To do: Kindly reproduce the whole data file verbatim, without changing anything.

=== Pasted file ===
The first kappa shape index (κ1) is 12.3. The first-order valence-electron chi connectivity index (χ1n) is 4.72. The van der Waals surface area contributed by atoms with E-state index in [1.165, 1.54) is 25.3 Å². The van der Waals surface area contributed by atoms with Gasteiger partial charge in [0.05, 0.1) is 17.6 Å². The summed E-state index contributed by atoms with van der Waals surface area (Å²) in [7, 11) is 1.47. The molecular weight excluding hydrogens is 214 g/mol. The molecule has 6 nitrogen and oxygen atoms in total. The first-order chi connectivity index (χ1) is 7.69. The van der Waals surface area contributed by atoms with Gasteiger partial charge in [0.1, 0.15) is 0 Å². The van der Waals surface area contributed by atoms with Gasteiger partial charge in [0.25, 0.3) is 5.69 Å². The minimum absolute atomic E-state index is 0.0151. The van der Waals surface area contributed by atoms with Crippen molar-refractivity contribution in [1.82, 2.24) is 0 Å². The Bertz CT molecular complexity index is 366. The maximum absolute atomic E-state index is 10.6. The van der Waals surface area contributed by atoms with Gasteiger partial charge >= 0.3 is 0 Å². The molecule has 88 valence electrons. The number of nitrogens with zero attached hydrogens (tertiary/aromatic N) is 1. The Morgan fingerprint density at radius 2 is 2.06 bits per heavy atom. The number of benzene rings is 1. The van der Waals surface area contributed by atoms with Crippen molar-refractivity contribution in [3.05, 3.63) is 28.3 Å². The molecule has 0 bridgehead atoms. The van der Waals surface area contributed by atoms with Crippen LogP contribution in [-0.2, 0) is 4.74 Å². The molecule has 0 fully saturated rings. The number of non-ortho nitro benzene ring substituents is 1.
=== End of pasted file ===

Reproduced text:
The first kappa shape index (κ1) is 12.3. The first-order valence-electron chi connectivity index (χ1n) is 4.72. The van der Waals surface area contributed by atoms with E-state index in [1.165, 1.54) is 25.3 Å². The van der Waals surface area contributed by atoms with Gasteiger partial charge in [0.05, 0.1) is 17.6 Å². The summed E-state index contributed by atoms with van der Waals surface area (Å²) in [7, 11) is 1.47. The molecular weight excluding hydrogens is 214 g/mol. The molecule has 6 nitrogen and oxygen atoms in total. The first-order chi connectivity index (χ1) is 7.69. The van der Waals surface area contributed by atoms with Gasteiger partial charge in [0.1, 0.15) is 0 Å². The van der Waals surface area contributed by atoms with Gasteiger partial charge in [0.25, 0.3) is 5.69 Å². The minimum absolute atomic E-state index is 0.0151. The van der Waals surface area contributed by atoms with Crippen molar-refractivity contribution in [1.82, 2.24) is 0 Å². The Bertz CT molecular complexity index is 366. The maximum absolute atomic E-state index is 10.6. The van der Waals surface area contributed by atoms with Gasteiger partial charge >= 0.3 is 0 Å². The molecule has 88 valence electrons. The number of nitrogens with zero attached hydrogens (tertiary/aromatic N) is 1. The Morgan fingerprint density at radius 2 is 2.06 bits per heavy atom. The number of benzene rings is 1. The van der Waals surface area contributed by atoms with Crippen molar-refractivity contribution in [3.05, 3.63) is 28.3 Å². The molecule has 0 bridgehead atoms. The van der Waals surface area contributed by atoms with Crippen LogP contribution in [-0.2, 0) is 4.74 Å². The molecule has 0 fully saturated rings. The number of non-ortho nitro benzene ring substituents is 1.